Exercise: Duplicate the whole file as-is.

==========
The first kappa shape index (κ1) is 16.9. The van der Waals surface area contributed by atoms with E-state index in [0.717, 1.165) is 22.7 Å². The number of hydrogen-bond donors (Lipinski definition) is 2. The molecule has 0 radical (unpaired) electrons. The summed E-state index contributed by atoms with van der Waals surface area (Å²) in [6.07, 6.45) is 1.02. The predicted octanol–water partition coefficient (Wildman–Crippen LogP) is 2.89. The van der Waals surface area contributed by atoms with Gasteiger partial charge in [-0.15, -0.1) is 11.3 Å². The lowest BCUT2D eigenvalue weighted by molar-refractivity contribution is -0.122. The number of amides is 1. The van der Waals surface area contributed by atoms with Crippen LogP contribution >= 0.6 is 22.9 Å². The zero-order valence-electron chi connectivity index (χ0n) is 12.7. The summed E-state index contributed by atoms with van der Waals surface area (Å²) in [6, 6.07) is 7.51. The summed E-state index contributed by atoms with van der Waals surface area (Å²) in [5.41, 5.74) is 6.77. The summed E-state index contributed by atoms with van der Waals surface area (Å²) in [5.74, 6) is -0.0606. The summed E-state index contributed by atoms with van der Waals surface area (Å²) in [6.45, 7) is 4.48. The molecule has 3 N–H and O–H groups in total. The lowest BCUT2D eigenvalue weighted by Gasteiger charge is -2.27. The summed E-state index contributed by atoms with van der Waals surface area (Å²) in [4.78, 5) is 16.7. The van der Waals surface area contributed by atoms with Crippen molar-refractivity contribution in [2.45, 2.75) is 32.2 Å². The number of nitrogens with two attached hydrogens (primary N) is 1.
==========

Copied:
The first kappa shape index (κ1) is 16.9. The van der Waals surface area contributed by atoms with E-state index in [0.717, 1.165) is 22.7 Å². The number of hydrogen-bond donors (Lipinski definition) is 2. The molecule has 0 radical (unpaired) electrons. The summed E-state index contributed by atoms with van der Waals surface area (Å²) in [6.07, 6.45) is 1.02. The predicted octanol–water partition coefficient (Wildman–Crippen LogP) is 2.89. The van der Waals surface area contributed by atoms with Gasteiger partial charge in [-0.15, -0.1) is 11.3 Å². The lowest BCUT2D eigenvalue weighted by molar-refractivity contribution is -0.122. The number of amides is 1. The van der Waals surface area contributed by atoms with Crippen LogP contribution >= 0.6 is 22.9 Å². The zero-order valence-electron chi connectivity index (χ0n) is 12.7. The summed E-state index contributed by atoms with van der Waals surface area (Å²) in [6, 6.07) is 7.51. The summed E-state index contributed by atoms with van der Waals surface area (Å²) in [5.41, 5.74) is 6.77. The summed E-state index contributed by atoms with van der Waals surface area (Å²) in [5.74, 6) is -0.0606. The summed E-state index contributed by atoms with van der Waals surface area (Å²) in [6.45, 7) is 4.48. The molecule has 3 N–H and O–H groups in total. The lowest BCUT2D eigenvalue weighted by Gasteiger charge is -2.27. The summed E-state index contributed by atoms with van der Waals surface area (Å²) in [4.78, 5) is 16.7. The van der Waals surface area contributed by atoms with Crippen molar-refractivity contribution in [2.45, 2.75) is 32.2 Å². The number of nitrogens with two attached hydrogens (primary N) is 1.